Have you ever looked at your aging toothbrush sitting next to your sink and wondered “how often should I change my toothbrush?” The answer is, probably more often than you might think.
How often should I change my toothbrush?
You should change your toothbrush every 3 months which is more often than most people think. A good rule of thumb is to change your toothbrush with the seasons.
Most dentists agree that you should change your toothbrush every three months or even sooner if you notice that the bristles are frayed. Studies show that after three months of normal wear and tear, toothbrushes are much less effective at removing plaque from teeth and gums compared to new ones. That means you’re doing the same amount of brushing but you’re getting increasingly poorer results. Changing your toothbrush regularly is vital to maintaining your oral health.
The 3-month rule is a good one but it is also important to change toothbrushes after you’ve had a cold, the flu, a mouth infection or a sore throat. Why? Germs can hide in your toothbrush bristles and that can lead to reinfection. That doesn’t mean that you should only change your toothbrush when you’ve been sick. Even when you’re in the best of health, fungus and bacteria can develop in the bristles of your toothbrush.
It doesn’t matter whether you use a manual or an electric toothbrush, the 3-month rule still applies. Every 3 months you should be buying a new manual toothbrush or a new head for your electric toothbrush.
Why should you change your toothbrush?
Once the bristles of a toothbrush start to bend they are no longer cleaning as effectively as they once were. The bristles begin to break down and lose their ability to get into all of those gaps and corners around your teeth. Take a moment to run your tongue across your teeth. Do your teeth feel as slippery as usual? If not, your toothbrush probably isn’t doing its job properly anymore.
On top of not doing its job as well as it used to, your toothbrush can become a breeding ground for bacteria and fungus. This bacteria can come from being sick or just from the regular use of your toothbrush. When you don’t replace your toothbrush regularly, you put all of that bacteria and debris that you worked so hard to remove right back into your mouth.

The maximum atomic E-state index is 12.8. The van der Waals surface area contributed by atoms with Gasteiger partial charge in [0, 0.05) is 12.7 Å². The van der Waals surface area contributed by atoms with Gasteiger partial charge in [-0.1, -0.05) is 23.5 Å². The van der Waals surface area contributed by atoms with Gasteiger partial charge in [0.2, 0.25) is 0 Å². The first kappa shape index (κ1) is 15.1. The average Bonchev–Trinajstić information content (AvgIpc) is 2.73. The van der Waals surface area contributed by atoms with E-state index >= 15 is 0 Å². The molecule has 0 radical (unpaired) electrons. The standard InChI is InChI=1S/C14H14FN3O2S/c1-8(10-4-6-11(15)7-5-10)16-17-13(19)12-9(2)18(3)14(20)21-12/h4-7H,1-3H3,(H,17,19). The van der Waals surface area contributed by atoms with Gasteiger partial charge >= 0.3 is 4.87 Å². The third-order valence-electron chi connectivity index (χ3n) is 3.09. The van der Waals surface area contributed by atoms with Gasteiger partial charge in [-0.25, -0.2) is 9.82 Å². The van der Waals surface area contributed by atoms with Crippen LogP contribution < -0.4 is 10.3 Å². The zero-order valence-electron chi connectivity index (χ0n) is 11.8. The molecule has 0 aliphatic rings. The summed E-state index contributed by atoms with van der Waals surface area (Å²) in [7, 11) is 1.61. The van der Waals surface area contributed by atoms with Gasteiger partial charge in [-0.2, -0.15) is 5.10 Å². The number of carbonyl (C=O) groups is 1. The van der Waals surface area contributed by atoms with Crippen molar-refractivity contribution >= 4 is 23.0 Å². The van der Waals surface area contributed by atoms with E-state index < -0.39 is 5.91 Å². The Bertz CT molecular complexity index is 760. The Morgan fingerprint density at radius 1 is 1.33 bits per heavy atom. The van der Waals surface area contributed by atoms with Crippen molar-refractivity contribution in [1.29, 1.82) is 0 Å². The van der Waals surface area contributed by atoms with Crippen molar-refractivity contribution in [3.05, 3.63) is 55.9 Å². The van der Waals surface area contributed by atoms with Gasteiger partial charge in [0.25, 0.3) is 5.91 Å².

If you keep your toothbrush in your bathroom, as most people do, it can become contaminated with fecal matter. Every time you flush your toilet, it projects a plume of water particles into the air that can contain fecal matter. Having your toothbrush around other people’s contaminants is a dangerous thing. This includes having your toothbrush next to the toilet as well as in a holder that keeps your toothbrush a little too close to someone else’s.
How long should a toothbrush last?
A toothbrush can physically last for quite a while but that doesn’t mean you should use it until it’s falling apart. Be sure to change your toothbrush regularly and know that by doing so, you’re not being wasteful, you’re looking after your oral health. We get a lot of questions that center around “how often should I change my toothbrush?” and a lot of people are concerned about waste. If you don’t feel good about throwing away plastic toothbrushes 4 times per year, look into other options like bamboo toothbrushes that will break down naturally.
How to care for your toothbrush
In order to keep your toothbrush and yourself healthy, make sure you let it dry out between uses. Toothbrushes can be prime breeding grounds for germs, fungus, and bacteria. After a while, these can build up to significant levels that negatively impact your oral health. After you use your toothbrush, shake it vigorously under tap water and store it in an upright position so that it can air out.
Try to keep your toothbrush from touching others when it is stored to prevent cold and flu viruses from being passed between brushes. It is very easy for germs to pass from toothbrush to toothbrush. A standard toothbrush holder with slots for several brushes to hang upright is a smart investment in your family’s health. When someone in your house is sick, it may be a good idea to separate their toothbrush to try to prevent contaminating the other ones.
The standard answer to “how often should I change my toothbrush?” is 3 months but it’s important to change your manual toothbrush or electric toothbrush attachment when the bristles begin to show signs of wear or when you’ve just been sick. Your toothbrush can only work well for you if it’s in optimal condition and after 3 months, it just isn’t anymore.